So with deep thought my question is, am I any less of a daughter than the others since I am a long distance caregiver? Or do I feel less pain or love my mother any less? Thankfully for me I do have the answer.  My love for her is as deep as the bottom of the sea and as vivid and bright as all the stars that light up the universe. She is my mother and I am always her daughter.



MY MOM MY HERO book is dedicated to the people we love. 
Available on Amazon & Kindle & Audio




Thursday, January 14, 2016

ALZHEIMER'S -IS THIS THE LONG GOODBYE ?


ALZHEIMER'S-IS THIS THE LONG GOODBYE?

My best friend's mother just passed away after suffering from Alzheimer's for the last several years. As she sat by her mom's bed for the last week watching her fade away, I could not help but wonder what it will be like for my mom when her time arrives. As I received the news, uncontrollable tears began to run down my face. I knew a great deal of the sorrow that I was feeling was connected to my own personal grief.

At the Alzheimer's support group I have been attending for the last four years, my group leader has been telling me that I was in a grieving process. The first time she said this to me, I responded that I was not, because my mom was not dying. Now I understand all too much.

It's funny because just the other day one of mom's nurses reassured me, with delight in her voice, that my mom was doing great. She shared with me how blessed my mom was and that she'll be around for quite a while. After hanging up the phone my thoughts and feelings ran rampant.

Yes, I understand that I am lucky to still have my mom, yet I also know how much more Alzheimer's can rob from her. Just thinking of how much worse she could become, as her disease progresses, leaves me feeling nauseous and sick to my stomach.

I must confess, that at moments throughout the years, knowing that there is no cure, I have wished that my mom could just close her eyes and go to sleep. I know that if she understood or could see what was happening to her, she would also wish for the same.

Today, I am in mourning for my best friend's mom and maybe also grieving for mine. For now I know that I must express what I am feeling to free myself from these haunting thoughts. Maybe for my mother and our family this will be a long goodbye. Whatever it is I need to get back into the space of being grateful.

I have been in Florida this month with my husband to hopefully spend some quality time with mom. If I can see her smile, hold her hand and hear her say she loves me, I will be able to come from a place of feeling thankful.

Mom has not only inspired me for the last 13 years, she has also become my hero, and for that I consider myself one lucky lady!



 

Monday, December 21, 2015

LUCKY, LUCKY ME!


LUCKY, LUCKY ME

I'd like to share with you my journey, feelings & emotions regarding my mom who has Alzheimer's.
My Mom My Hero.  Wishing everyone a peaceful, healthy 2016 as I also get to spend the entire month of January with my mom. Lucky, lucky me!

http://m.huffpost.com/us/author/lisa-hirsch

Tuesday, December 1, 2015

IS THIS LIFE?


 IS THIS LIFE?

Alzheimer's is a fascinating disease when compared to other illnesses for it storms in, attacks all of one's brain cells, eventually leaving nothing in its path. It deeply saddens me as I question how this is possible.

Even more frustrating is that my mom cannot describe to me what is happening to her. I can only guess what she may be thinking or feeling. Why, with most of her memory gone, does she still search all over for her parents? What makes her reverse back to her childhood even as she becomes more childlike?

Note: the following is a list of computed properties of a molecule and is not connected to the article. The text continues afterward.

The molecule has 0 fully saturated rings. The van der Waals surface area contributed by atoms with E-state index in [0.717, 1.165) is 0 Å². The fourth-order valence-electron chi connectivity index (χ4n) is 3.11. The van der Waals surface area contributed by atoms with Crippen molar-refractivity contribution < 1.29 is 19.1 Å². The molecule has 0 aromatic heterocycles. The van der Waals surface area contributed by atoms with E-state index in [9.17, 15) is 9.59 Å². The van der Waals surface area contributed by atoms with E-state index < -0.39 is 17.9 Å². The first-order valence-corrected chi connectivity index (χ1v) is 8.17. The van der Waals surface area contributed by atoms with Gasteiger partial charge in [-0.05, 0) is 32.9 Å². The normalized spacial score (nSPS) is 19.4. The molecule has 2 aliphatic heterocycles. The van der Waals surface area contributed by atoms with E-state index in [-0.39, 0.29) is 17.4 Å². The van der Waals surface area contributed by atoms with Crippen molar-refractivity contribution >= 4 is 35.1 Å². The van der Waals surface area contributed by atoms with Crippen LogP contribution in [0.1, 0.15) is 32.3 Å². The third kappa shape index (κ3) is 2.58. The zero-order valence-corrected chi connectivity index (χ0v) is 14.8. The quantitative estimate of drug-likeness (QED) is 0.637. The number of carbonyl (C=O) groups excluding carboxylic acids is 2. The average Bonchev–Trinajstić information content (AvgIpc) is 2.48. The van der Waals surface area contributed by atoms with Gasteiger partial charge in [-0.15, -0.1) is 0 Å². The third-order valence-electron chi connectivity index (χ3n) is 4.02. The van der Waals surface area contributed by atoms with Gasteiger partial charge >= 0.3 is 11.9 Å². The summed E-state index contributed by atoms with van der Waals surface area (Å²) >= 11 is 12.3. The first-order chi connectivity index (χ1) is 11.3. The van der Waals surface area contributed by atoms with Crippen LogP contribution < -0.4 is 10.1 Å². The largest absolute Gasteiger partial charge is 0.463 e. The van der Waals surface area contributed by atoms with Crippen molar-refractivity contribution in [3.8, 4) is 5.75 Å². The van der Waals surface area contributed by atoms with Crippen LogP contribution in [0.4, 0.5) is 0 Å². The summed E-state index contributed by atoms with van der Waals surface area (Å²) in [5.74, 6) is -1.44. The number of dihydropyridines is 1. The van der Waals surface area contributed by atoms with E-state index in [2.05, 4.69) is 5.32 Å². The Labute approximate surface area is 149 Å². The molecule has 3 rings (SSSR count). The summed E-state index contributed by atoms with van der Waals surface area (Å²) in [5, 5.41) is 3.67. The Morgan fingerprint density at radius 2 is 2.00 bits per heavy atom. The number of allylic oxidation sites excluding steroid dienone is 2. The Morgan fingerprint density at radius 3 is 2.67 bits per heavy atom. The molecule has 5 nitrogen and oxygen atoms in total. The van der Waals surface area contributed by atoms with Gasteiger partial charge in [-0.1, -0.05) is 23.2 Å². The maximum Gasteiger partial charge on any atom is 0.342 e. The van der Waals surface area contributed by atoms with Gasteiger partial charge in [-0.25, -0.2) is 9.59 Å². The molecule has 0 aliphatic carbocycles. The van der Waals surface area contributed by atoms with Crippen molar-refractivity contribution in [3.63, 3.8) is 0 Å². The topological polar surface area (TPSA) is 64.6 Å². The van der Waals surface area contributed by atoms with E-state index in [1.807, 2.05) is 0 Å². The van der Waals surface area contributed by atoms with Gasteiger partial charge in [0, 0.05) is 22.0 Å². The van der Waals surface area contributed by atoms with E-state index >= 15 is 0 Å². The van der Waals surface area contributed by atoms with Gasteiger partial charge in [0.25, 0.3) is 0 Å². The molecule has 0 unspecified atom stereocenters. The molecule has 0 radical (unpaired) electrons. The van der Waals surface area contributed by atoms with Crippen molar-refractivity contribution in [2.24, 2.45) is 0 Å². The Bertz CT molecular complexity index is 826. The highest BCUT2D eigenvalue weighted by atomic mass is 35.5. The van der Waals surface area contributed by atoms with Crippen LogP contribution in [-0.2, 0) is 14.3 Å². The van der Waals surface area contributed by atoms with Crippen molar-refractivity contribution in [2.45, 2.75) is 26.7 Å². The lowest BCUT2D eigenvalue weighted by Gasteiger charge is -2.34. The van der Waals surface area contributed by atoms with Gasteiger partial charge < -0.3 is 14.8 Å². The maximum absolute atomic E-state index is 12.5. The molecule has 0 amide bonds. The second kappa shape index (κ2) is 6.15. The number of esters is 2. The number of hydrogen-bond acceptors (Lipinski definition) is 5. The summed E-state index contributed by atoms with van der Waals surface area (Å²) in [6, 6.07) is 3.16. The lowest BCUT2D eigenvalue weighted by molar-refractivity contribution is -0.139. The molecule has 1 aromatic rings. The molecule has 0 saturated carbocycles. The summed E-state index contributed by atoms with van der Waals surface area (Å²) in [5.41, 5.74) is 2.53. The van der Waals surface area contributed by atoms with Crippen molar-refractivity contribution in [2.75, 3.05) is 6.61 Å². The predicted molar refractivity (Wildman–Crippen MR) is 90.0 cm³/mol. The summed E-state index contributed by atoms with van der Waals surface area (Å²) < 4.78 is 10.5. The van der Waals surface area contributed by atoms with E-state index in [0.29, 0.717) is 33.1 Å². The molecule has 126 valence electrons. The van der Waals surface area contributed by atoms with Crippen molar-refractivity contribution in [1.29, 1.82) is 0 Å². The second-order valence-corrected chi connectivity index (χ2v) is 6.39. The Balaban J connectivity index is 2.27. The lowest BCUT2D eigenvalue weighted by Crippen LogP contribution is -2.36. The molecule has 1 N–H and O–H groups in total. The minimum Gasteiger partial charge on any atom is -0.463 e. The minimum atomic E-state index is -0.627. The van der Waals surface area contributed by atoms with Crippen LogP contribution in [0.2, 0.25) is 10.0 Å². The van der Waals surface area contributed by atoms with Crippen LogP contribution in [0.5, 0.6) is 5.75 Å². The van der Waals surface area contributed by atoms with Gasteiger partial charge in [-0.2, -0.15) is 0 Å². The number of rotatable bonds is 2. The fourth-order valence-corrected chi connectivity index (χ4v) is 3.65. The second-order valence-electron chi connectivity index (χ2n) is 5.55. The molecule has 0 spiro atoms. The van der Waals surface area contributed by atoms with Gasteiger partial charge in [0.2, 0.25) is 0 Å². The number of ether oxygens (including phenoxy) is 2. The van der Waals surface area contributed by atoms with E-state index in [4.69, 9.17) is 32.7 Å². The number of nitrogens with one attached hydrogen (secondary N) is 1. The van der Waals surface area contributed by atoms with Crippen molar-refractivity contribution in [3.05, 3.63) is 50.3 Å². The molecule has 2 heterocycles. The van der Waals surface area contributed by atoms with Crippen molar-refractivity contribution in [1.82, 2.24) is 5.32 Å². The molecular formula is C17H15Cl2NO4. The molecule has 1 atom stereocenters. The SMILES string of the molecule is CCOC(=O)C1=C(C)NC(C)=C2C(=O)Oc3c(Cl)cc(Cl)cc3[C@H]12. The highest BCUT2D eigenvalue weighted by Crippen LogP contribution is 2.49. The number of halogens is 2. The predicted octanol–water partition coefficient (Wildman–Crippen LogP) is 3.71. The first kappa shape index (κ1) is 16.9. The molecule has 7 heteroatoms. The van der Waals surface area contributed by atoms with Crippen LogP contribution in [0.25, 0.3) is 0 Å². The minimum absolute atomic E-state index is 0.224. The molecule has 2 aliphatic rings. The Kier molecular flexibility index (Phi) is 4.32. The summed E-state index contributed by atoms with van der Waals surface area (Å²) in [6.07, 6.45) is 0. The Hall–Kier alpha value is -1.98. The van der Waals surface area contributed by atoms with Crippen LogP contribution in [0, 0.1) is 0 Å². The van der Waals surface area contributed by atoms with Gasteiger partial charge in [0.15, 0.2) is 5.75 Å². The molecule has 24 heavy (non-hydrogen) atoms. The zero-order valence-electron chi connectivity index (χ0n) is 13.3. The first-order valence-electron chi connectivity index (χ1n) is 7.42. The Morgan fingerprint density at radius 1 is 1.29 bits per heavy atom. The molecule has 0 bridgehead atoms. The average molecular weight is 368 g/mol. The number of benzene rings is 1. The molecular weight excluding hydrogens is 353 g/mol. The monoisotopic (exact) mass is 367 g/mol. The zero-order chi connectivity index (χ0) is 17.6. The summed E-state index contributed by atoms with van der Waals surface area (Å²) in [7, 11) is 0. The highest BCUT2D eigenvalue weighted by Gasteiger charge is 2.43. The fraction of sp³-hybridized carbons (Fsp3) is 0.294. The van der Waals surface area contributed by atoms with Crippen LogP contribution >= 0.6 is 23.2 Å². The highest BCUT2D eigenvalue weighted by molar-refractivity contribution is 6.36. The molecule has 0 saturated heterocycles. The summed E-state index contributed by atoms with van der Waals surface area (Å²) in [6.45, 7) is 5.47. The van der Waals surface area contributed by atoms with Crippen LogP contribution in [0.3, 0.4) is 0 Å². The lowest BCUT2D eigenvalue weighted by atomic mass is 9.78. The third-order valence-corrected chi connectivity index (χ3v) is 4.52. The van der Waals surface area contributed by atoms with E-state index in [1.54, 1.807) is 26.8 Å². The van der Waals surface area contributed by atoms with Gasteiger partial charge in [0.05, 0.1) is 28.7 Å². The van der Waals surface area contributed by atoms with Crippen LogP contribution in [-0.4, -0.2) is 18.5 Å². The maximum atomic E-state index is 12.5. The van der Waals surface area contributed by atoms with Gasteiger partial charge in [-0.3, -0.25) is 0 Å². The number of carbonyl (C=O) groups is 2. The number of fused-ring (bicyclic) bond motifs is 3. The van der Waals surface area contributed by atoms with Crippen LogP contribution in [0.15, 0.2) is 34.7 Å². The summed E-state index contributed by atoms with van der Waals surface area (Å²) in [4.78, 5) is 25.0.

I was fortunate to be able to speak to mom the other day which is not the usual. I shared with her by phone since I am a long distance caregiver how much I loved her and how special she was to me. She repeated the word "special" and then rambled on mixing up words so I had no clue what she was trying to say. I guess she understood what I said for one flashing moment as she quickly moved back into her own world. A world in which she now lives all alone.

I often feel like a pendulum myself swinging back and forth with my mixed up feelings concerning her. There are times when she can make me smile and other times when I wonder what her life is all about. My heartache is in thinking of her nonexistence.

I have been complimented on what a wonderful daughter I am and wish that I could truly own this. It took my mom getting dementia (twelve years ago) for me to love her the way I do. Before she became ill, of course I loved her, for she was my mother, yet my love and feelings for her were so different.

I regret that I was not aware of how much love for her existed inside me. I do know now how fortunate I was to be given a second chance to love her unconditionally. For this I am surely thankful.

Since mom does not know the difference of the world she now lives in, I as her daughter, am the one who is left to feel the pain. How I wish I could rescue her from this world of no return. The destructive world of Alzheimer's.
In four weeks I will be arriving in Florida with my husband to spend one month visiting mom at the nursing home. This is the second year that we were able to arrange this. Last year for all of us it was so meaningful. Mom became more and more “alive” as she greeted us each day. Of course she could not share this, yet in my heart I could feel it.
I loved being transformed from the “long distance caregiver” to mom’s “daily” caregiver. It was a feeling, although at moments quite difficult, of being able to care for my mom as she once had cared for me.

Thursday, November 12, 2015

THE COUNTDOWN BEGINS


THE COUNTDOWN BEGINS

In seven weeks I will be arriving in Florida to spend a month visiting mom at the nursing home. It has been a while since I have seen her and, with much excitement, my countdown has begun. I can hardly wait to hug, kiss and hold her hand in mine.

My quick three day trips had become less meaningful. For mom, as well as myself and husband, being able to spend a significant amount of time with her really made a difference. Each day mom became more alive as she reminisced about her parents and her own childhood.

When I recently questioned the head of nursing she said that mom has not changed much since I last saw her. In some ways Alzheimer's has not stolen more of her "soul".